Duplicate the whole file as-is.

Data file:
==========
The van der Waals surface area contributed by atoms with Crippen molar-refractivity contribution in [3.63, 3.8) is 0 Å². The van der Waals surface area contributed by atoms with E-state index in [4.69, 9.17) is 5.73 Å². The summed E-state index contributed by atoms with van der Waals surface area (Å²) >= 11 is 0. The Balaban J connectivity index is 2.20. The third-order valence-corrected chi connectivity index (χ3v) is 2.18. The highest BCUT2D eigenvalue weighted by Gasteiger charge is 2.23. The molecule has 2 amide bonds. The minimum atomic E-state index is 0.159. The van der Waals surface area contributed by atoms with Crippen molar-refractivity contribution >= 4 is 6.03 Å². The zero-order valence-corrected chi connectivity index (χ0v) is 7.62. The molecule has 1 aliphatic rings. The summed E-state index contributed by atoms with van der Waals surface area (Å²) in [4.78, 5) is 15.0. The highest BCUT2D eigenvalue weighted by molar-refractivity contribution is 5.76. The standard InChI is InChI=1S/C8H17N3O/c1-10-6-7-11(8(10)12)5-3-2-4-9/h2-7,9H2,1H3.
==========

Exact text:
The van der Waals surface area contributed by atoms with Crippen molar-refractivity contribution in [3.63, 3.8) is 0 Å². The van der Waals surface area contributed by atoms with E-state index in [4.69, 9.17) is 5.73 Å². The summed E-state index contributed by atoms with van der Waals surface area (Å²) >= 11 is 0. The Balaban J connectivity index is 2.20. The third-order valence-corrected chi connectivity index (χ3v) is 2.18. The highest BCUT2D eigenvalue weighted by Gasteiger charge is 2.23. The molecule has 2 amide bonds. The minimum atomic E-state index is 0.159. The van der Waals surface area contributed by atoms with Crippen molar-refractivity contribution >= 4 is 6.03 Å². The zero-order valence-corrected chi connectivity index (χ0v) is 7.62. The molecule has 1 aliphatic rings. The summed E-state index contributed by atoms with van der Waals surface area (Å²) in [4.78, 5) is 15.0. The highest BCUT2D eigenvalue weighted by molar-refractivity contribution is 5.76. The standard InChI is InChI=1S/C8H17N3O/c1-10-6-7-11(8(10)12)5-3-2-4-9/h2-7,9H2,1H3.